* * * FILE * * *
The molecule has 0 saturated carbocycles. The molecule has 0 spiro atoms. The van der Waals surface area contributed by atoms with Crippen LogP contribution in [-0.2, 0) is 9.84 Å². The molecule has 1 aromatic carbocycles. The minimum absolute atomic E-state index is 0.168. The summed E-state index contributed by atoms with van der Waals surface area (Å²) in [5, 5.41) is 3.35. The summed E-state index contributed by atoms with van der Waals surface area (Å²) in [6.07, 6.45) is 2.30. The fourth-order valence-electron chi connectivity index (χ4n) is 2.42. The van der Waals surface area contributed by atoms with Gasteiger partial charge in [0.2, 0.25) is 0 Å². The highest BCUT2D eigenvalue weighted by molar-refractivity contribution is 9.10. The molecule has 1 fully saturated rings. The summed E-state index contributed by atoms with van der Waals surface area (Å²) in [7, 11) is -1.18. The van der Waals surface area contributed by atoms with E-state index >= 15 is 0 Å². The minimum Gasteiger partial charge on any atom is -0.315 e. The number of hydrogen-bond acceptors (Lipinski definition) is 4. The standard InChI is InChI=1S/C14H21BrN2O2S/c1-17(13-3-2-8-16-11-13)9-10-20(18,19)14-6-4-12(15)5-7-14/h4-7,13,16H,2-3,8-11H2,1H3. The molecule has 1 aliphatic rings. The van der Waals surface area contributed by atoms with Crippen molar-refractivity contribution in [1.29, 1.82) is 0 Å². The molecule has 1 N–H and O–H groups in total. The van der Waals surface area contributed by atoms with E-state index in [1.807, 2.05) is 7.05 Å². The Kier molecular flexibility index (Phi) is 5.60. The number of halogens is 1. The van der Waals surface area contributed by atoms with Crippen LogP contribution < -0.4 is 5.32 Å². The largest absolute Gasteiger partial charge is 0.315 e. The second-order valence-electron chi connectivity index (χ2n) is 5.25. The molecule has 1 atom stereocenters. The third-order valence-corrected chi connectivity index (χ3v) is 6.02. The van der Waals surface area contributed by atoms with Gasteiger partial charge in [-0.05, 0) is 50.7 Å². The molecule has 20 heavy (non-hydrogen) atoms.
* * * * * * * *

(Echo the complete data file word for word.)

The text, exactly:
The molecule has 0 saturated carbocycles. The molecule has 0 spiro atoms. The van der Waals surface area contributed by atoms with Crippen LogP contribution in [-0.2, 0) is 9.84 Å². The molecule has 1 aromatic carbocycles. The minimum absolute atomic E-state index is 0.168. The summed E-state index contributed by atoms with van der Waals surface area (Å²) in [5, 5.41) is 3.35. The summed E-state index contributed by atoms with van der Waals surface area (Å²) in [6.07, 6.45) is 2.30. The fourth-order valence-electron chi connectivity index (χ4n) is 2.42. The van der Waals surface area contributed by atoms with Gasteiger partial charge in [0.2, 0.25) is 0 Å². The highest BCUT2D eigenvalue weighted by molar-refractivity contribution is 9.10. The molecule has 1 fully saturated rings. The summed E-state index contributed by atoms with van der Waals surface area (Å²) in [7, 11) is -1.18. The van der Waals surface area contributed by atoms with E-state index >= 15 is 0 Å². The minimum Gasteiger partial charge on any atom is -0.315 e. The number of hydrogen-bond acceptors (Lipinski definition) is 4. The standard InChI is InChI=1S/C14H21BrN2O2S/c1-17(13-3-2-8-16-11-13)9-10-20(18,19)14-6-4-12(15)5-7-14/h4-7,13,16H,2-3,8-11H2,1H3. The molecule has 1 aliphatic rings. The van der Waals surface area contributed by atoms with Crippen molar-refractivity contribution in [1.29, 1.82) is 0 Å². The molecule has 1 N–H and O–H groups in total. The van der Waals surface area contributed by atoms with E-state index in [1.807, 2.05) is 7.05 Å². The Kier molecular flexibility index (Phi) is 5.60. The number of halogens is 1. The van der Waals surface area contributed by atoms with Crippen LogP contribution < -0.4 is 5.32 Å². The largest absolute Gasteiger partial charge is 0.315 e. The second-order valence-electron chi connectivity index (χ2n) is 5.25. The molecule has 1 atom stereocenters. The third-order valence-corrected chi connectivity index (χ3v) is 6.02. The van der Waals surface area contributed by atoms with Gasteiger partial charge in [-0.05, 0) is 50.7 Å². The molecule has 20 heavy (non-hydrogen) atoms.